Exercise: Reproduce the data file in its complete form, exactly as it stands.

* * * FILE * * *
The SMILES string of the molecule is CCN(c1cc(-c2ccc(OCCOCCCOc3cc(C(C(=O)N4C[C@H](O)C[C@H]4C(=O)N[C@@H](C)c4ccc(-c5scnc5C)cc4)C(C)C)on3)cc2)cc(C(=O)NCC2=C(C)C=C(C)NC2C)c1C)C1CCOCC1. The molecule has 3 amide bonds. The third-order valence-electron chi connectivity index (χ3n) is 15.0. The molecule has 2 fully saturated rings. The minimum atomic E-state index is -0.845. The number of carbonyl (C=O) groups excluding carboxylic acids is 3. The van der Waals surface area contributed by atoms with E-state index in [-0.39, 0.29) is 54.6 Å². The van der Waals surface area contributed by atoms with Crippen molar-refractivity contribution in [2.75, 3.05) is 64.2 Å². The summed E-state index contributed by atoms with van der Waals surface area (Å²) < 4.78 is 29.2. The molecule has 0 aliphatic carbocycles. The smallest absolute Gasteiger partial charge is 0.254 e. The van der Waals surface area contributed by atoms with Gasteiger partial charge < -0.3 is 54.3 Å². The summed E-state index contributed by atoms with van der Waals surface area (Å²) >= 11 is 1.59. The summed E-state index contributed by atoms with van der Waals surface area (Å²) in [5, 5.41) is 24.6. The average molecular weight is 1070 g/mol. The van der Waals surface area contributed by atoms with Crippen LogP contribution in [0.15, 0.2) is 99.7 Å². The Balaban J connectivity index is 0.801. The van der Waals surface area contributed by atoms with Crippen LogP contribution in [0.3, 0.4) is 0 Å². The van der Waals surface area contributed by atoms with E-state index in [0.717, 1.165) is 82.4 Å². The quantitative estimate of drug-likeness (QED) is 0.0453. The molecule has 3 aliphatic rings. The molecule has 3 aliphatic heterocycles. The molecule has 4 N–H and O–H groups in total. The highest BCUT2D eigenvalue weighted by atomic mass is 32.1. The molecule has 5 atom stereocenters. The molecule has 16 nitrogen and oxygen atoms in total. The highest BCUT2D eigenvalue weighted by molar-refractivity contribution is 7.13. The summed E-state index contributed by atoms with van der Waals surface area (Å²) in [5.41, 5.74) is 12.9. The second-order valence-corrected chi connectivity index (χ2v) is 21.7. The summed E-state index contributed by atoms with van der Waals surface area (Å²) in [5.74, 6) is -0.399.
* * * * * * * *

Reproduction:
The SMILES string of the molecule is CCN(c1cc(-c2ccc(OCCOCCCOc3cc(C(C(=O)N4C[C@H](O)C[C@H]4C(=O)N[C@@H](C)c4ccc(-c5scnc5C)cc4)C(C)C)on3)cc2)cc(C(=O)NCC2=C(C)C=C(C)NC2C)c1C)C1CCOCC1. The molecule has 3 amide bonds. The third-order valence-electron chi connectivity index (χ3n) is 15.0. The molecule has 2 fully saturated rings. The minimum atomic E-state index is -0.845. The number of carbonyl (C=O) groups excluding carboxylic acids is 3. The van der Waals surface area contributed by atoms with E-state index in [-0.39, 0.29) is 54.6 Å². The van der Waals surface area contributed by atoms with Crippen molar-refractivity contribution in [2.75, 3.05) is 64.2 Å². The summed E-state index contributed by atoms with van der Waals surface area (Å²) < 4.78 is 29.2. The molecule has 0 aliphatic carbocycles. The smallest absolute Gasteiger partial charge is 0.254 e. The van der Waals surface area contributed by atoms with Gasteiger partial charge < -0.3 is 54.3 Å². The summed E-state index contributed by atoms with van der Waals surface area (Å²) >= 11 is 1.59. The summed E-state index contributed by atoms with van der Waals surface area (Å²) in [5, 5.41) is 24.6. The average molecular weight is 1070 g/mol. The van der Waals surface area contributed by atoms with Crippen LogP contribution in [0.15, 0.2) is 99.7 Å². The Balaban J connectivity index is 0.801. The van der Waals surface area contributed by atoms with Crippen LogP contribution in [0.3, 0.4) is 0 Å². The van der Waals surface area contributed by atoms with E-state index in [0.717, 1.165) is 82.4 Å². The quantitative estimate of drug-likeness (QED) is 0.0453. The molecule has 3 aliphatic rings. The molecule has 3 aliphatic heterocycles. The molecule has 4 N–H and O–H groups in total. The highest BCUT2D eigenvalue weighted by atomic mass is 32.1. The molecule has 5 atom stereocenters. The molecule has 16 nitrogen and oxygen atoms in total. The highest BCUT2D eigenvalue weighted by molar-refractivity contribution is 7.13. The summed E-state index contributed by atoms with van der Waals surface area (Å²) in [5.41, 5.74) is 12.9. The second-order valence-corrected chi connectivity index (χ2v) is 21.7. The summed E-state index contributed by atoms with van der Waals surface area (Å²) in [5.74, 6) is -0.399.